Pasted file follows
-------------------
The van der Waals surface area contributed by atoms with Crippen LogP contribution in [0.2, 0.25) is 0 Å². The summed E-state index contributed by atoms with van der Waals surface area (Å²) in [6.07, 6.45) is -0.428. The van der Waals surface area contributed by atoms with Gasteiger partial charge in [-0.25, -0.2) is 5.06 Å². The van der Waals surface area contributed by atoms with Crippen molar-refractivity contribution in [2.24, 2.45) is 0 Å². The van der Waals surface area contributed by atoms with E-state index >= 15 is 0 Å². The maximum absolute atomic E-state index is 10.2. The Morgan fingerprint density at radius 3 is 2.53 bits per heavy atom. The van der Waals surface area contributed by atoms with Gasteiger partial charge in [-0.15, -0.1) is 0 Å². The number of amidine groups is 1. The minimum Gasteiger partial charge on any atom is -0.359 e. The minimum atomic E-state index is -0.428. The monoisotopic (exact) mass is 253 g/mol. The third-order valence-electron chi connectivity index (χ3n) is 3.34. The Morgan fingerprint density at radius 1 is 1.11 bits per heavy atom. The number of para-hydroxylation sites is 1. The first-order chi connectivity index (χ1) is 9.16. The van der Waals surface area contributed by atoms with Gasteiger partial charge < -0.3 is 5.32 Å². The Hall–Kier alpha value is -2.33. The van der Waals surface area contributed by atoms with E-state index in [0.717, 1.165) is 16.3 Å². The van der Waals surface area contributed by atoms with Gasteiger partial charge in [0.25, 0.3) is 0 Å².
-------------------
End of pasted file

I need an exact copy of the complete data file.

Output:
The van der Waals surface area contributed by atoms with Crippen LogP contribution in [0.2, 0.25) is 0 Å². The summed E-state index contributed by atoms with van der Waals surface area (Å²) in [6.07, 6.45) is -0.428. The van der Waals surface area contributed by atoms with Gasteiger partial charge in [-0.25, -0.2) is 5.06 Å². The van der Waals surface area contributed by atoms with Crippen molar-refractivity contribution in [2.24, 2.45) is 0 Å². The van der Waals surface area contributed by atoms with E-state index >= 15 is 0 Å². The maximum absolute atomic E-state index is 10.2. The Morgan fingerprint density at radius 3 is 2.53 bits per heavy atom. The van der Waals surface area contributed by atoms with Gasteiger partial charge in [-0.15, -0.1) is 0 Å². The number of amidine groups is 1. The minimum Gasteiger partial charge on any atom is -0.359 e. The minimum atomic E-state index is -0.428. The monoisotopic (exact) mass is 253 g/mol. The third-order valence-electron chi connectivity index (χ3n) is 3.34. The Morgan fingerprint density at radius 1 is 1.11 bits per heavy atom. The number of para-hydroxylation sites is 1. The first-order chi connectivity index (χ1) is 9.16. The van der Waals surface area contributed by atoms with Gasteiger partial charge < -0.3 is 5.32 Å². The Hall–Kier alpha value is -2.33. The van der Waals surface area contributed by atoms with E-state index in [0.717, 1.165) is 16.3 Å². The van der Waals surface area contributed by atoms with Gasteiger partial charge in [0.25, 0.3) is 0 Å².